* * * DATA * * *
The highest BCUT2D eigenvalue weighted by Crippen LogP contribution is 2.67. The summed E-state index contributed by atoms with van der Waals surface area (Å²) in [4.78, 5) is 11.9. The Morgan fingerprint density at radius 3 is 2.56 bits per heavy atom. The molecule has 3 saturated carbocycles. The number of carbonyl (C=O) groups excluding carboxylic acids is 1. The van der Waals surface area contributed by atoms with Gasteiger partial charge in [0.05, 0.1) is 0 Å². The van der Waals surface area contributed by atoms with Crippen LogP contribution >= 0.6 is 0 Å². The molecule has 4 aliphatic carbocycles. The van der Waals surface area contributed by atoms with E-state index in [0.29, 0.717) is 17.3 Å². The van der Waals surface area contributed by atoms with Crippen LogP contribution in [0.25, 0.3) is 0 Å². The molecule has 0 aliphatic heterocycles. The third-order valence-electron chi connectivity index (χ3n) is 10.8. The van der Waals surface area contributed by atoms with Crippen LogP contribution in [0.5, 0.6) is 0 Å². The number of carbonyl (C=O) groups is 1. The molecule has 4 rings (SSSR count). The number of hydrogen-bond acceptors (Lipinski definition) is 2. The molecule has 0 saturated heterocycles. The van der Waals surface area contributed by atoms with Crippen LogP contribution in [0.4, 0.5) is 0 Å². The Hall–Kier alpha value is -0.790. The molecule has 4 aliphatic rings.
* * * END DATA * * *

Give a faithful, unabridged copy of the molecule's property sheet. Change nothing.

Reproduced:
The highest BCUT2D eigenvalue weighted by Crippen LogP contribution is 2.67. The summed E-state index contributed by atoms with van der Waals surface area (Å²) in [4.78, 5) is 11.9. The Morgan fingerprint density at radius 3 is 2.56 bits per heavy atom. The molecule has 3 saturated carbocycles. The number of carbonyl (C=O) groups excluding carboxylic acids is 1. The van der Waals surface area contributed by atoms with Gasteiger partial charge in [0.05, 0.1) is 0 Å². The van der Waals surface area contributed by atoms with Crippen LogP contribution >= 0.6 is 0 Å². The molecule has 4 aliphatic carbocycles. The van der Waals surface area contributed by atoms with E-state index in [0.29, 0.717) is 17.3 Å². The van der Waals surface area contributed by atoms with Crippen LogP contribution in [0.25, 0.3) is 0 Å². The molecule has 0 aliphatic heterocycles. The third-order valence-electron chi connectivity index (χ3n) is 10.8. The van der Waals surface area contributed by atoms with Crippen LogP contribution in [0.5, 0.6) is 0 Å². The number of carbonyl (C=O) groups is 1. The molecule has 4 rings (SSSR count). The number of hydrogen-bond acceptors (Lipinski definition) is 2. The molecule has 0 saturated heterocycles. The van der Waals surface area contributed by atoms with Crippen LogP contribution in [0.4, 0.5) is 0 Å². The Hall–Kier alpha value is -0.790. The molecule has 4 aliphatic rings.